Two highly significant issues are being prepared for presentation before the Supreme Court. One is the United States Government vs. the State of Arizona. The argument put forth by the Obama administration is that the federal government is given exclusive power to regulate immigration. The question then is what power does a state have to protect its own people when the federal government imperils the states citizens by failing to enforce its own laws.
The second significant item is the constitutionality of Obamacare. No case has actually been filed as yet but one is fully expected. At one count, 38 states had joined or were considering joining in a suit to argue the health care plan is unconstitutional. The issue here is the “individual mandate”. The plan requires everyone to carry insurance or pay money to the government for failure to do so. The crux of the argument lies in the characterization of that money. Is it a tax or a penalty?
If it is a tax, Obamacare is more likely to be found constitutional under the clause that gives the federal government to levy tax for the national welfare of the people. However, if it is a penalty, Obamacare is more likely to be found unconstitutional under the interstate commerce provisions which give Congress the power to regulate, but not to mandate interstate commerce.
The states will argue that the money is a penalty. The Obama administration will argue it is a tax. It would be interesting if President Obama were to be called to testify about his assertions to the American people that his plan would actually save money and therefore no new taxes would be required to pay for it. That won’t happen, of course.
From the San Juan Monitor, the local newspaper in a Texas border town.
An 18-year-old woman, whose name was not disclosed by police, was walking to a friend’s house about 6:30 p.m. Sunday.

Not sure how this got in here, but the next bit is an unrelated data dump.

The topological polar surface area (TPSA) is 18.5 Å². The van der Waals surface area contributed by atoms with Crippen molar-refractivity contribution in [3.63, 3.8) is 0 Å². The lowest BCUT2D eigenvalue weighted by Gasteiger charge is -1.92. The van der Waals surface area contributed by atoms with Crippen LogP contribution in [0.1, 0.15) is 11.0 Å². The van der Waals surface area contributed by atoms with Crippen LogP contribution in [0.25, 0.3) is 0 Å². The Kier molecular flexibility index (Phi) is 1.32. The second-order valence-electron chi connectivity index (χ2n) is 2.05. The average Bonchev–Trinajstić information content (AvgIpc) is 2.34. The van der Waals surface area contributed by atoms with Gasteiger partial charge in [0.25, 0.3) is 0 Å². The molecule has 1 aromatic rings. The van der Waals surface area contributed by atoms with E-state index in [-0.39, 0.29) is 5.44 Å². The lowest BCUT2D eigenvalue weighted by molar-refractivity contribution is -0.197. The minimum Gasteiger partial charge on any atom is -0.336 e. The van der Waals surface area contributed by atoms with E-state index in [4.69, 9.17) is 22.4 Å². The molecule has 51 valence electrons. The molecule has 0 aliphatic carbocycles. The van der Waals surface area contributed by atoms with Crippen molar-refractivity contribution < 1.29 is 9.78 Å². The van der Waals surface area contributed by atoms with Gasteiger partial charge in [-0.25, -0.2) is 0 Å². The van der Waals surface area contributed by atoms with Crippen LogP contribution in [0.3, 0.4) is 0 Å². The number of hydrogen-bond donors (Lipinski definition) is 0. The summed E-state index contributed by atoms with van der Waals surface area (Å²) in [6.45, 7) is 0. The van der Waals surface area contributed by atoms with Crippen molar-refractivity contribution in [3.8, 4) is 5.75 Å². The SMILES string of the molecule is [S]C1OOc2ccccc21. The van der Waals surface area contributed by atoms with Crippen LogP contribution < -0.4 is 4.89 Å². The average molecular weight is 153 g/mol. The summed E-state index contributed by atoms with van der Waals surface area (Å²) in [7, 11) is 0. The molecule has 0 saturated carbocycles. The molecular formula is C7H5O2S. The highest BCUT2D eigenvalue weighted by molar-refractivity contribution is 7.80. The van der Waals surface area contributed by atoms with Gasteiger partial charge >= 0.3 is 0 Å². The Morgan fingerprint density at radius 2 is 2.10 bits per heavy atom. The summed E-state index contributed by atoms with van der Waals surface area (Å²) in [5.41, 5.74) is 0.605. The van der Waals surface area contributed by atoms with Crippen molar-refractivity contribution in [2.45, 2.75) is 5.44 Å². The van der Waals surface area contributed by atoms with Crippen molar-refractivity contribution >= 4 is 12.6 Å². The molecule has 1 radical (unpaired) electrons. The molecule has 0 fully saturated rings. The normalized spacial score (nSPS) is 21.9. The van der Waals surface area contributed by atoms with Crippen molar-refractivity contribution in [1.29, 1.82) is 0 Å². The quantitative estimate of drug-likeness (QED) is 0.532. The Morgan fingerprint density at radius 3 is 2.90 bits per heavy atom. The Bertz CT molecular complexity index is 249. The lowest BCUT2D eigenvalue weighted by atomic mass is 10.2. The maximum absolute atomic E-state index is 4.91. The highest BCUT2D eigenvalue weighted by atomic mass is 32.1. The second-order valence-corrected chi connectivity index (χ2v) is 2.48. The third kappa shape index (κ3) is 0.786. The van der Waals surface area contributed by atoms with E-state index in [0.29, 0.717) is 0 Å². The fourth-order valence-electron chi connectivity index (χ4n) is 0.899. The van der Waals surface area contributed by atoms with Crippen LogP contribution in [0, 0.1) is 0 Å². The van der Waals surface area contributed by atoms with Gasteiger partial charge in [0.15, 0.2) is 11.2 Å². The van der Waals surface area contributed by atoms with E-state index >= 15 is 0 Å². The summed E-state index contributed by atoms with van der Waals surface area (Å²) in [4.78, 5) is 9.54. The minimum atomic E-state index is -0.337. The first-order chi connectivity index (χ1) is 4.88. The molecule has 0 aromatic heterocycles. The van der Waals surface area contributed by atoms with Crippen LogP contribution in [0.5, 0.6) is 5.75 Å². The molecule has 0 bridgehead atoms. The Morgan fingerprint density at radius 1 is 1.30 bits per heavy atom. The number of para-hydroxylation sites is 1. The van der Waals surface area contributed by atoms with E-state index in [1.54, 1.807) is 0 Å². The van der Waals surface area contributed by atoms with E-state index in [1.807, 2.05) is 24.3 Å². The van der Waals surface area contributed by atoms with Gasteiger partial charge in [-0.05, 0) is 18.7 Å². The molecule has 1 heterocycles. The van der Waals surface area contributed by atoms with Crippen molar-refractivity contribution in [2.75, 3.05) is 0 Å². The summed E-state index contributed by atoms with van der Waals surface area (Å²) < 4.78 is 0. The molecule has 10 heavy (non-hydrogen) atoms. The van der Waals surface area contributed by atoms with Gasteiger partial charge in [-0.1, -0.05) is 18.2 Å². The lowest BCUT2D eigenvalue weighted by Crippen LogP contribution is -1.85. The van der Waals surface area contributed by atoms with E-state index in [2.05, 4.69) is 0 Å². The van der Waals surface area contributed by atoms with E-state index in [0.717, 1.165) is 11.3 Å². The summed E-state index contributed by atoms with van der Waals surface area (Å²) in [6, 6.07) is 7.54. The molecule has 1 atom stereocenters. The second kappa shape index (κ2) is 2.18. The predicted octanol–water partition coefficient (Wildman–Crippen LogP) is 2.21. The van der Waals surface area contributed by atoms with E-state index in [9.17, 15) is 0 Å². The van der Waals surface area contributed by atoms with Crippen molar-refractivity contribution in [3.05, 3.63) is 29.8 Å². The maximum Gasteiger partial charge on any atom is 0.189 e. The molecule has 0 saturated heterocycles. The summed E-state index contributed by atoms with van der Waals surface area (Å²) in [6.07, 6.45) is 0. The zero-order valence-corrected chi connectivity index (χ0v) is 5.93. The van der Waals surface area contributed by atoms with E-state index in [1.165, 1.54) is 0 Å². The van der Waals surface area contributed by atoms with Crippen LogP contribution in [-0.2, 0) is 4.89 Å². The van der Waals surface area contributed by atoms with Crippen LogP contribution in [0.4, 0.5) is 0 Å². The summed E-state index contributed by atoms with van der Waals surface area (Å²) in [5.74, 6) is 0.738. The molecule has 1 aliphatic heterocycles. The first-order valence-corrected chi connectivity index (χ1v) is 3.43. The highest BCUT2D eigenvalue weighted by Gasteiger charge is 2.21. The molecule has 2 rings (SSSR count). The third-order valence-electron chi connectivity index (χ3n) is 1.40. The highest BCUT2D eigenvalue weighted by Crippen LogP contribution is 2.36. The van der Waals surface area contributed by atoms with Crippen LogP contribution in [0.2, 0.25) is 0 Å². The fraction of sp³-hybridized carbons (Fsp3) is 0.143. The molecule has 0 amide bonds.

A black van pulled up alongside her and three men hopped out, San Juan Police Chief Juan Gonzalez said. They snatched the girl, blindfolded her and took her to Reynosa [Mexico]. The kidnappers began calling the woman’s family demanding ransom money.
Once the abductors realized their victim’s family would not be able to pay a ransom, they dumped her in a random field. She had her cell phone, but police still had no idea where she was.
U.S. authorities did not contact their Mexican counterparts because they did not know whether they were corrupted or connected to the girl’s captors, Gonzalez said.
People that she came across didn’t want to help,” the chief said. “People are living in fear in Mexico.”
This happens to be a Texas story. Arizona is no different, except that some of the towns smaller than San Juan are overwhelmed. Instead of fighting Arizona, Obama should send a contingent of the U.S. Army to the border as President Wilson did in 1914.
They are not going home. They are migrating to other states where looser law prevails. This can only increase tensions between the states.
Arizona is not taking an ideological stance, the state is fighting for its very survival. The situation is not well understood by those outside of the state of Arizona. The problem is not one of having too having many migrant workers, the problem is one of halving too many violent thugs. The criminal element in Mexico is drawn to the northern border. That’s where the money is, in transporting drugs and wetbacks across the border.
Crime is everywhere and every kind. Law enforcement on the Mexican side is all but non-existent. The small towns on the Arizona side are overwhelmed. The unfortunate irony is, those who move out will be the best of the bunch. The drug traffickers will remain.
This is not the first time there has been serious trouble on the Mexican border. In 1916 border violence became such a problem that 15,000 State Militiamen were called into service to put down the violence led by Poncho Villa and his acolytes. But 15,000 were not enough. President Woodrow Wilson had to send 75,000 National Guardsmen under the leadership of General Pershing to restore law and order.